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Telstra improves rural services - but is it enough?

Telstra improves rural services
Written by Abby Dinham, Contributor
Telstra claims it is sticking to its rural obligations as recommended by the Telecommunications Services (Estens) Inquiry in a report released today, saying it has invested more than $8 million dollars in updating 54 rural and regional exchange areas to date.

The 22-page report card outlines the company's progress in meeting the 19 recommendations tendered by the Estens report last November, including improvements such as faster response times for phone connection requests and repairs, more high-speed Internet solutions and enhanced services for people with disabilities.

Telstra countrywide managing director, Doug Campbell, says he is proud of the company's rural efforts, adding that the three-and-a-half-year-old operation is now making a lasting difference to rural service delivery.

"Our report on actions as a result of the Estens Inquiry further highlights the great advances that have been made," Campbell said.

However, veteran telecommunications analyst Paul Budde says that although in general terms the rural advancements are a positive move the upgrades have been long overdue.

-Thanks to Estens it happened. Telstra had to be pushed into action to do it," said Budde, adding that the next step is to provide a physical exchange.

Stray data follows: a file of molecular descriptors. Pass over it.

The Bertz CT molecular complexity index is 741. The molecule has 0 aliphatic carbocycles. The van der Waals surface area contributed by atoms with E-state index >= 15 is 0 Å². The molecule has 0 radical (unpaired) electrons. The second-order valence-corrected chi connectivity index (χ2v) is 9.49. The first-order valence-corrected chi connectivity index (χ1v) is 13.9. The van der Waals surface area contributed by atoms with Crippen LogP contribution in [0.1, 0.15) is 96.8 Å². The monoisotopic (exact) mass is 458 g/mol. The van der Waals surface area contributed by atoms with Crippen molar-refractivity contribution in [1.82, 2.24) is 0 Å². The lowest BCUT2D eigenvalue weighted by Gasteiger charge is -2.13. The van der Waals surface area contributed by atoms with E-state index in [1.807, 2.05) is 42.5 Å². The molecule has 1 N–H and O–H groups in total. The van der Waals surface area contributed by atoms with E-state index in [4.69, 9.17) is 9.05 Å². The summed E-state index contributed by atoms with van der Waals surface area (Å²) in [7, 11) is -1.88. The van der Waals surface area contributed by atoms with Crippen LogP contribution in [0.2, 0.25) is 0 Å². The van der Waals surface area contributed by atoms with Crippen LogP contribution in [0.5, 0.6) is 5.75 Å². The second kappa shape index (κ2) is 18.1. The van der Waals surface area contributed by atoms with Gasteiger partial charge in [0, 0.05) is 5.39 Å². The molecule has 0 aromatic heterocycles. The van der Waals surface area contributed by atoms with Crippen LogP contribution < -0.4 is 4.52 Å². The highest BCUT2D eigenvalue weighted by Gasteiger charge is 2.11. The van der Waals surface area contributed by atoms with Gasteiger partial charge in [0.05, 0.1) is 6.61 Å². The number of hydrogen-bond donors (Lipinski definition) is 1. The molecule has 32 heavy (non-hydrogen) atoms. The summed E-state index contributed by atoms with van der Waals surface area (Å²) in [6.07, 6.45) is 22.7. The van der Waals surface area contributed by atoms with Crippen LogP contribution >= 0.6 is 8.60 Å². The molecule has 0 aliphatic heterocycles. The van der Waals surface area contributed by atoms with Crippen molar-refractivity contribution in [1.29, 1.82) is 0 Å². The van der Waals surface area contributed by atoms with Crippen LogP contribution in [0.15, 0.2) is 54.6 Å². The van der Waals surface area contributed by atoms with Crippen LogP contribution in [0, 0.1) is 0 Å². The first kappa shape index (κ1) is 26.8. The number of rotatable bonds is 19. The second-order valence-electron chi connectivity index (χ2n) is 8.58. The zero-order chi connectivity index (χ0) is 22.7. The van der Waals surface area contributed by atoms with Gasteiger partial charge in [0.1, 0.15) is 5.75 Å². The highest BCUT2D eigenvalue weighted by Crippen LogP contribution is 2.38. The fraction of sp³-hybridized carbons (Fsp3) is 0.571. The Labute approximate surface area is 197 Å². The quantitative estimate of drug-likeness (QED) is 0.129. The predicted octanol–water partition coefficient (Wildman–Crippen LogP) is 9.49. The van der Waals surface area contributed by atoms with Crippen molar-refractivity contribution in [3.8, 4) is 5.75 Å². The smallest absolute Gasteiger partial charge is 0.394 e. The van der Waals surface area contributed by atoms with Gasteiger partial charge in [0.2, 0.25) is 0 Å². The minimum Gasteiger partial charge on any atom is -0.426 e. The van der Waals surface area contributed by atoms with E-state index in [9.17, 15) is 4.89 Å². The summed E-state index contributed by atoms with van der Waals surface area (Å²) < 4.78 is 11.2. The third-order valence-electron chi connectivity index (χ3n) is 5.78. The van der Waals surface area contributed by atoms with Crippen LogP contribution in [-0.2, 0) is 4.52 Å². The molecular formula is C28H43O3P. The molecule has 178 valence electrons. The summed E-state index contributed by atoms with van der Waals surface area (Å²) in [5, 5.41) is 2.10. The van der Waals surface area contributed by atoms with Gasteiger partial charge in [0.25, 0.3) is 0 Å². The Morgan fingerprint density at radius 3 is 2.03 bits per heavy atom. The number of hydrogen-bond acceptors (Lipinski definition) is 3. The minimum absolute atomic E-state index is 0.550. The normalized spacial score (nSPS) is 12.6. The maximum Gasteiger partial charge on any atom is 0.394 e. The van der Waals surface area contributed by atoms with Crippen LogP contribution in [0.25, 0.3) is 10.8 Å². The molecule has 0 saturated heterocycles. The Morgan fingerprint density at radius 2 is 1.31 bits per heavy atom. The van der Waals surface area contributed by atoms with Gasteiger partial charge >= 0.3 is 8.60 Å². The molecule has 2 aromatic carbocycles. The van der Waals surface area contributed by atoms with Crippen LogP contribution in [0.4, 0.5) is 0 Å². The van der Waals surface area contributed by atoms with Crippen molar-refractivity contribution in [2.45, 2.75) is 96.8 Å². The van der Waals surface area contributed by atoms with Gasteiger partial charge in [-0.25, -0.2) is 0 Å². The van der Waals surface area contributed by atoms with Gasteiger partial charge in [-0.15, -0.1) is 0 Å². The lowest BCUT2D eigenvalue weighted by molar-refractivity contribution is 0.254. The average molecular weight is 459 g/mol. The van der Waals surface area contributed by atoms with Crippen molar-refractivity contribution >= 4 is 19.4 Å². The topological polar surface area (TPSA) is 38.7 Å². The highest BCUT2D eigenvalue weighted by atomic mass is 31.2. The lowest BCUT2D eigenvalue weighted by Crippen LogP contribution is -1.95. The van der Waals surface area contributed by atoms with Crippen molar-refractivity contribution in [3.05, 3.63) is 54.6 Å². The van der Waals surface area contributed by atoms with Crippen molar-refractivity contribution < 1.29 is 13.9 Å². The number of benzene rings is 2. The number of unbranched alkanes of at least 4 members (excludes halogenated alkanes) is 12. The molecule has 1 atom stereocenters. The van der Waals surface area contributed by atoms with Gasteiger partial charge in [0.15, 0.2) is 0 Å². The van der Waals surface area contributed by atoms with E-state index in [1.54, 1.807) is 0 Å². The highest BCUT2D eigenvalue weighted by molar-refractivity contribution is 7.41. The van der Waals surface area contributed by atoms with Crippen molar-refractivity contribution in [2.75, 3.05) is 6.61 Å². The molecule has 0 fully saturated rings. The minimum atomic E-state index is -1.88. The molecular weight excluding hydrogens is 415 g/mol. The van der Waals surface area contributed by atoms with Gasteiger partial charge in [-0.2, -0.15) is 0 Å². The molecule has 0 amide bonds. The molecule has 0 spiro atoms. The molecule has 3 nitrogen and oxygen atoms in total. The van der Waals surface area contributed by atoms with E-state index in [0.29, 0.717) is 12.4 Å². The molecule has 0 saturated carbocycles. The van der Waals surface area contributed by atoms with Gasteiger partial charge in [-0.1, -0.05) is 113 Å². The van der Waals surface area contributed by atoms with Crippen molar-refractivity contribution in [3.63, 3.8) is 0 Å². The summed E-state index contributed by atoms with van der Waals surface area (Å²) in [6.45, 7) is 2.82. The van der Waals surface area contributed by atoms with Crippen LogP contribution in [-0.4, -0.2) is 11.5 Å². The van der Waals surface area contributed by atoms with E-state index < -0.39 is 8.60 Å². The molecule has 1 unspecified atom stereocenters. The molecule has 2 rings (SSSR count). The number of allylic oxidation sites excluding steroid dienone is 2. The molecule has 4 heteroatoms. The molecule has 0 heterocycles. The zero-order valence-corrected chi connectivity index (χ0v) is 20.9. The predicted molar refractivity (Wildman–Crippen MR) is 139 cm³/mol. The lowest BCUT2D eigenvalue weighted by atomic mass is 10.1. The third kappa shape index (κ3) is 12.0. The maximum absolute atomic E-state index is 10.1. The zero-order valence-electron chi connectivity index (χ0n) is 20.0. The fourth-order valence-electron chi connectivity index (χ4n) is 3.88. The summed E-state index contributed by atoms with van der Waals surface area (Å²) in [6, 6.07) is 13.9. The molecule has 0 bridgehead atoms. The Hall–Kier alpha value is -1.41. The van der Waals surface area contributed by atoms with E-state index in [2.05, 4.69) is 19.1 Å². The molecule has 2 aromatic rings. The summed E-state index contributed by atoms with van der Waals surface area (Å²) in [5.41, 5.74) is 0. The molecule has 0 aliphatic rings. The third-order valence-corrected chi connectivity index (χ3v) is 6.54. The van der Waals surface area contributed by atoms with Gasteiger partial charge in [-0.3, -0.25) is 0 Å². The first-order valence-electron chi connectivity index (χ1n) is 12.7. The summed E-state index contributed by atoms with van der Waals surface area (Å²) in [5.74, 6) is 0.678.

-The current network itself is simply not capable of running broadband services, more is needed than an upgrade to the current exchange," Budde said.

Campbell admits that considerable challenges remain in servicing rural Australia, however he claims that the 54 exchange service areas (ESAs) identified by the Estens report as needing improvements will all be upgraded by the end of this month.

"Remediation works at these ESAs are reducing faults and, in many cases, allowing us to provide customers with better data speeds or access to more products," said Campbell.

Furthermore, Telstra says it plans to spend $31 million on a fast wireless data service for rural districts, which it claims will give 98 percent of the population access to its technology.

However, Budde maintains that a much larger investment is required to bring the regional network "up to scratch", and suggests a price tag of around $5 billion may be a little more appropriate.

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